European shares ended lower on Thursday, pulled down by weaker banks and tech stocks on concerns of further writedowns at HBOS and market talk of lowered guidance at chip equipment maker ASML.
A weaker-than-expected reading of the Philadelphia Fed survey further weighed on stocks, as did a comment from Citigroup Chief Financial Officer Gary Crittenden at an investor conference that the bank could have substantial writedowns in the second quarter.
"It's pretty grim. For a reasonable part of the United States, the economic signals are not encouraging," said Stephen Pope, chief global market strategist at Cantor Fitzgerald Europe.
Pope said sectors with pricing power such as miners, chemicals and some food producers offered better value for money in this difficult market environment.
The FTSEurofirst 300 index of top European shares ended down 0.5 percent at 1,244.77 points.
Banks were the largest decliners by weight with HBOS shedding 7 percent after warning of a 1 billion pound ($2 billion) writedown in its first half, falling house prices and rising arrears.
"There are some reassurances but enough uncertainty to limit the likelihood of any material rebound in the share price over coming weeks," Barclays Wealth said in a note on HBOS's trading statement.
Other financials also came under pressure with Alliance & Leicester down 5.3 percent and UBS down 3.7 percent.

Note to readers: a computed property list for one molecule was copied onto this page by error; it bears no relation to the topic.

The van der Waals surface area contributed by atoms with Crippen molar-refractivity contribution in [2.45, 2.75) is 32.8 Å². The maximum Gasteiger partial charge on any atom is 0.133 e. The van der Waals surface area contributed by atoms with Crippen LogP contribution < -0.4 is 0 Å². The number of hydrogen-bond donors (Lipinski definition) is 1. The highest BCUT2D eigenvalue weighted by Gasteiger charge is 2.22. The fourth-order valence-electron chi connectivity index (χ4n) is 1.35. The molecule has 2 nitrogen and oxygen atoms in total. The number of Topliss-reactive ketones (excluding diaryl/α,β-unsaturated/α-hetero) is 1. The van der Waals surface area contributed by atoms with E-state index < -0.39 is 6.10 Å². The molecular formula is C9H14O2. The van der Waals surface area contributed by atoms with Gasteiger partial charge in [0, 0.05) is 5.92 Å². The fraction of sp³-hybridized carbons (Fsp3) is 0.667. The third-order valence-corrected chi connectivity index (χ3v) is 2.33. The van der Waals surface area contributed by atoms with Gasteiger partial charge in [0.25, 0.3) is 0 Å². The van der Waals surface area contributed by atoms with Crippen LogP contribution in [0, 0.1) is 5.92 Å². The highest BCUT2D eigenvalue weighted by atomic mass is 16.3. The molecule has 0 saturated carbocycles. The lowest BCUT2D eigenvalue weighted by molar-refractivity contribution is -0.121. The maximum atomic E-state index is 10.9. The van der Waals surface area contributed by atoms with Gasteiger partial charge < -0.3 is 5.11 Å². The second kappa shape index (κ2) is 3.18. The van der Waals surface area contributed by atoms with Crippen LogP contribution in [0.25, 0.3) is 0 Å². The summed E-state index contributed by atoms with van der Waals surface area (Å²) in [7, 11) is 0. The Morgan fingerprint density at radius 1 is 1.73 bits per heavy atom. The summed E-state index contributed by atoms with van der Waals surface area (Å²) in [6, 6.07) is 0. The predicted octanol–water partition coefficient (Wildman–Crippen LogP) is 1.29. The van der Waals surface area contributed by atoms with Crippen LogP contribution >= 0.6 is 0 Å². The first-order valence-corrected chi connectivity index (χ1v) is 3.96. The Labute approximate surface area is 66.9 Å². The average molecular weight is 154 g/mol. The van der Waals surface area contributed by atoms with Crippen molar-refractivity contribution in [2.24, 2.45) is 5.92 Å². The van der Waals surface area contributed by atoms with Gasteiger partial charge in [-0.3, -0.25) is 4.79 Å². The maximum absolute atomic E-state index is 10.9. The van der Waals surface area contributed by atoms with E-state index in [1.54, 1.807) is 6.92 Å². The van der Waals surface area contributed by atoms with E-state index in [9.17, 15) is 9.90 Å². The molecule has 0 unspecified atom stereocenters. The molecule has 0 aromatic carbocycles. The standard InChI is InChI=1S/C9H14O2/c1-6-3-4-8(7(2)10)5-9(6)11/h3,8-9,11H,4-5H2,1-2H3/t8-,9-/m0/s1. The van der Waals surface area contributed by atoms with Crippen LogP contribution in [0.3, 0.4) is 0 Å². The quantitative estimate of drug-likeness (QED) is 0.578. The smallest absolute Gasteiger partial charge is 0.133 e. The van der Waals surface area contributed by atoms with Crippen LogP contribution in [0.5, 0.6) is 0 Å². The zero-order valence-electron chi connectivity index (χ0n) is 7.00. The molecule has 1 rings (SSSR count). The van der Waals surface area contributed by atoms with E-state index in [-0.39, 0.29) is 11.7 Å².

Santander lost 0.9 percent after three sources familiar with the situation told Reuters that Spain's biggest lender was considering a takeover bid for the Dresdner bank unit of insurer Allianz.
Dresdner and Santander declined to comment.
Technology stocks fell sharply with the DJ Stoxx European technology index 2.2 percent lower amid market talk of a profit warning at semiconductor equipment maker ASML, which dropped 6.4 percent.
Traders pointed to speculation the company was lowering its forecasts for gross profit margins to between 36 and 38 percent from 40 percent.
The company declined to comment.
Oil heavyweights Royal Dutch Shell and BP lost over 1 percent as crude declined more than $2 a barrel after China said it would raise gasoline and diesel prices.
M&A Talk Lifts Steel, Utilities
Steel stocks were buoyed by renewed consolidation hopes after South Korean rival POSCO said it may invest in Macarthur Coal, in which ArcelorMittal has also declared an interest.
ArcelorMittal rallied more than 4 percent with traders noting that although the potential for a bidding war exists, the probability is higher that ArcelorMittal will be able to take over Macarthur, since it already owns a stake in it.
This would offer attractive synergies to the steel maker in terms of vertical integration, analysts said.
Steel tube maker Vallourec shot 6.2 percent higher after Morgan Stanley reiterated its "outperform" rating and raised the price target on the stock by 32 percent, pointing to the group's ability to pass on higher raw material prices.
M&A chatter also lifted utilities with Spain's Gas Natural up 1.5 percent after a Financial Times report that GDF Suez, the French energy group to be created next month, would join a bid for Gas Natural if asked by savings bank La Caixa, which controls 35.5 percent of Gas Natural.
Repsol, one of Gas Natural's biggest shareholders, said it would not allow Gas to be sold to a rival.